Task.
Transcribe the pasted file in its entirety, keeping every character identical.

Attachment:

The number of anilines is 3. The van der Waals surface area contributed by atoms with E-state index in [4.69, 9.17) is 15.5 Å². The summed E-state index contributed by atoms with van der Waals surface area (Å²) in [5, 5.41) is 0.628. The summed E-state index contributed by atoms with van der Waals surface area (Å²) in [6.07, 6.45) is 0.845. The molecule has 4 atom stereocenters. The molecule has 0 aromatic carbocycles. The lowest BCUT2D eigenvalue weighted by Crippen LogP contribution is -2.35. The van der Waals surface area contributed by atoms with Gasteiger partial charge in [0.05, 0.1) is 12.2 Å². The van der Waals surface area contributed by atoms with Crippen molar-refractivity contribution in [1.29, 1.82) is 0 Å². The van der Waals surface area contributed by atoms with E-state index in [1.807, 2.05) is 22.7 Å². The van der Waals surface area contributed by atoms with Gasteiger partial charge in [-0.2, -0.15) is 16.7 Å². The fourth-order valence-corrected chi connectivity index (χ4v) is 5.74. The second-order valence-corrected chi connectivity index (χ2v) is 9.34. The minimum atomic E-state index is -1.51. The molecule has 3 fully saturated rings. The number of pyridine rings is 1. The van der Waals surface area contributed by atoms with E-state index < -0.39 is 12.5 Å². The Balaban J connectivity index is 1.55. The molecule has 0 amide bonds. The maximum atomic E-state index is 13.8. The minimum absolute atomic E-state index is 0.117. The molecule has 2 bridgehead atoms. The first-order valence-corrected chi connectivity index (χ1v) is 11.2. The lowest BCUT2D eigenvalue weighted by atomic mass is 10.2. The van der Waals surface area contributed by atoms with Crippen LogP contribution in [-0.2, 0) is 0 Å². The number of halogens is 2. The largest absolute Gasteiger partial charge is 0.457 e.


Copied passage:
The number of anilines is 3. The van der Waals surface area contributed by atoms with E-state index in [4.69, 9.17) is 15.5 Å². The summed E-state index contributed by atoms with van der Waals surface area (Å²) in [5, 5.41) is 0.628. The summed E-state index contributed by atoms with van der Waals surface area (Å²) in [6.07, 6.45) is 0.845. The molecule has 4 atom stereocenters. The molecule has 0 aromatic carbocycles. The lowest BCUT2D eigenvalue weighted by Crippen LogP contribution is -2.35. The van der Waals surface area contributed by atoms with Gasteiger partial charge in [0.05, 0.1) is 12.2 Å². The van der Waals surface area contributed by atoms with Crippen molar-refractivity contribution in [1.29, 1.82) is 0 Å². The van der Waals surface area contributed by atoms with E-state index in [1.807, 2.05) is 22.7 Å². The van der Waals surface area contributed by atoms with Gasteiger partial charge in [-0.2, -0.15) is 16.7 Å². The fourth-order valence-corrected chi connectivity index (χ4v) is 5.74. The second-order valence-corrected chi connectivity index (χ2v) is 9.34. The minimum atomic E-state index is -1.51. The molecule has 3 fully saturated rings. The number of pyridine rings is 1. The van der Waals surface area contributed by atoms with E-state index < -0.39 is 12.5 Å². The Balaban J connectivity index is 1.55. The molecule has 0 amide bonds. The maximum atomic E-state index is 13.8. The minimum absolute atomic E-state index is 0.117. The molecule has 2 bridgehead atoms. The first-order valence-corrected chi connectivity index (χ1v) is 11.2. The lowest BCUT2D eigenvalue weighted by atomic mass is 10.2. The van der Waals surface area contributed by atoms with Crippen LogP contribution in [-0.2, 0) is 0 Å². The number of halogens is 2. The largest absolute Gasteiger partial charge is 0.457 e.